China on Thursday said it supports the idea that leaders of the Association of Southeast Asian Nations (ASEAN) hold a “special meeting as soon as possible to mediate” in Myanmar, which is witnessing mass demonstrations against the military coup launched last on Feb. 1
“Myanmar is a member of the ASEAN family, and a close neighbor to China. We all hope different forces in Myanmar can start a dialogue as soon … to solve divergence under the framework of the law and the constitution and promote hard-won democratization,” Wang told a news conference alongside visiting Malaysian Foreign Minister Hishammuddin Hussein in China’s eastern Nanping city.
China supports the leaders of ASEAN in this regard, Chinese daily Global Times quoted Wang Yi as having said.
Myanmar is part of the ASEAN, a regional group of 10 nations including Malaysia, in Southeast Asia that promotes economic, political, and security cooperation.
“We all believe the international community should create a good environment for Myanmar’s internal politics based on the principle of non-interference rather than meddling in Myanmar’s internal affairs by intervention,” Wang added.
At least 536 people have been killed in the crackdown against pro-civilian rule protesters by the junta forces since the Feb.1 military takeover in Myanmar, according to the latest figures by a rights watchdog on Thursday.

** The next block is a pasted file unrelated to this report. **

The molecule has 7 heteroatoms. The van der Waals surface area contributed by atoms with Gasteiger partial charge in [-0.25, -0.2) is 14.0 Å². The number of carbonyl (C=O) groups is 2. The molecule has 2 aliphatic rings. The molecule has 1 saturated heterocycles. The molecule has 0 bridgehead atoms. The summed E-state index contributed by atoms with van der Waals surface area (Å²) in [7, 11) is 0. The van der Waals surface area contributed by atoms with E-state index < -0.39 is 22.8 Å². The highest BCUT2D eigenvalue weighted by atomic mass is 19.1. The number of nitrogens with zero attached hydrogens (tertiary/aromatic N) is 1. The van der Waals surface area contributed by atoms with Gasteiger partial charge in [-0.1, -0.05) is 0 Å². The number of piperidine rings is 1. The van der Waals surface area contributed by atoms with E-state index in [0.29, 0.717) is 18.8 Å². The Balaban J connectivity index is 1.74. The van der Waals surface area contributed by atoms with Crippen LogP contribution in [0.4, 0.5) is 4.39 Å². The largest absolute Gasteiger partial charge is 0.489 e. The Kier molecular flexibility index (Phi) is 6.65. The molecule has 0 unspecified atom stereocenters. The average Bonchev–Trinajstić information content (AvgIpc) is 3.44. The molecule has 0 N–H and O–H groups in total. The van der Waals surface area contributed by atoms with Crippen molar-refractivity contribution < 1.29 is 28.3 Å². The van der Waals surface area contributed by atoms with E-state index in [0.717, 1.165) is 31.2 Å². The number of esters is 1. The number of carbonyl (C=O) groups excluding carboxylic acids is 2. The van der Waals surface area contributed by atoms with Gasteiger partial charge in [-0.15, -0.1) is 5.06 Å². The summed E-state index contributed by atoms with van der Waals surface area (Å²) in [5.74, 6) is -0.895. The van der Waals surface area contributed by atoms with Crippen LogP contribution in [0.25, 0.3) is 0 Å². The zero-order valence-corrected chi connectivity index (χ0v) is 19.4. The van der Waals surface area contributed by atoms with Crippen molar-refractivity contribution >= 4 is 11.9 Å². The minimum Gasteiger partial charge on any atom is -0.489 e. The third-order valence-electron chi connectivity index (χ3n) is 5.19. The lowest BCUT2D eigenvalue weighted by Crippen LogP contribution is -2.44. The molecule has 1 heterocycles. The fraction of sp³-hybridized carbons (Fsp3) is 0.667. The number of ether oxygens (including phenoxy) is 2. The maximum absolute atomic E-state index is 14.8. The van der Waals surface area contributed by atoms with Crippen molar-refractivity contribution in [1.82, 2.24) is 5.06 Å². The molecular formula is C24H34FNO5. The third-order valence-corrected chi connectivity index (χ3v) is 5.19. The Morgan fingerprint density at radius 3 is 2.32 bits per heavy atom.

Tatmadaw – official name of Burmese military – soon after the coup announced a year-long state of emergency besides establishing its council to run the affairs of the Buddhist-majority country.
China has been accused of backing the Myanmar military junta. However, Beijing has rejected the claim.
“China was very disappointed at the military action in Myanmar but it cannot interfere. They [Chinese] had very good relations with the civilian authority and they were very happy that stability and economic prosperity was going forward there,” Einar Tangen, a Beijing-based political and policy analyst, told Anadolu Agency in a virtual interview.
He added China was “not happy about what had happened with the Rohingya” – the persecuted Muslim minority in Myanmar.
Einar said it is China’s policy not to interfere in internal affairs of sovereign countries. “But you could see it clearly, China is not happy,” he added.
He said despite all the “barrage of accusations” including about COVID-19, “all the money, is moving into China, investments are going up and up and people are buying Chinese bonds because of the stability in currency and it is a predictable government. The US is suffering in terms of the comparison.”
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